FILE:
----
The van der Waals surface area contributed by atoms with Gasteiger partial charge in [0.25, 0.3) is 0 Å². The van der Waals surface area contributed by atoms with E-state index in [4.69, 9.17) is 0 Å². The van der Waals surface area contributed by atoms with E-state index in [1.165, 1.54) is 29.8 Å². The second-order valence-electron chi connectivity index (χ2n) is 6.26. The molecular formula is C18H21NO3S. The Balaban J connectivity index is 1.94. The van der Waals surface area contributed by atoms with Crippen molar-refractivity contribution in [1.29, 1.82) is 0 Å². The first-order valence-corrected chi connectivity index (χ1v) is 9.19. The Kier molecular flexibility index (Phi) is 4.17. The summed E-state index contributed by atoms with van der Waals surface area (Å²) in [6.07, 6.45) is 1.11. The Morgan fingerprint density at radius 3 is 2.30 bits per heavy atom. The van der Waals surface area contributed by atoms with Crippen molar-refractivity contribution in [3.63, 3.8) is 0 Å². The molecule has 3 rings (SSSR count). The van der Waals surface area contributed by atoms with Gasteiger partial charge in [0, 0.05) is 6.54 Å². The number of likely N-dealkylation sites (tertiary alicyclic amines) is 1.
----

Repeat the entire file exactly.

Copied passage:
The van der Waals surface area contributed by atoms with Gasteiger partial charge in [0.25, 0.3) is 0 Å². The van der Waals surface area contributed by atoms with E-state index in [4.69, 9.17) is 0 Å². The van der Waals surface area contributed by atoms with E-state index in [1.165, 1.54) is 29.8 Å². The second-order valence-electron chi connectivity index (χ2n) is 6.26. The molecular formula is C18H21NO3S. The Balaban J connectivity index is 1.94. The van der Waals surface area contributed by atoms with Crippen molar-refractivity contribution in [1.29, 1.82) is 0 Å². The first-order valence-corrected chi connectivity index (χ1v) is 9.19. The Kier molecular flexibility index (Phi) is 4.17. The summed E-state index contributed by atoms with van der Waals surface area (Å²) in [6.07, 6.45) is 1.11. The Morgan fingerprint density at radius 3 is 2.30 bits per heavy atom. The van der Waals surface area contributed by atoms with Crippen molar-refractivity contribution in [3.63, 3.8) is 0 Å². The molecule has 3 rings (SSSR count). The van der Waals surface area contributed by atoms with Gasteiger partial charge in [0, 0.05) is 6.54 Å². The number of likely N-dealkylation sites (tertiary alicyclic amines) is 1.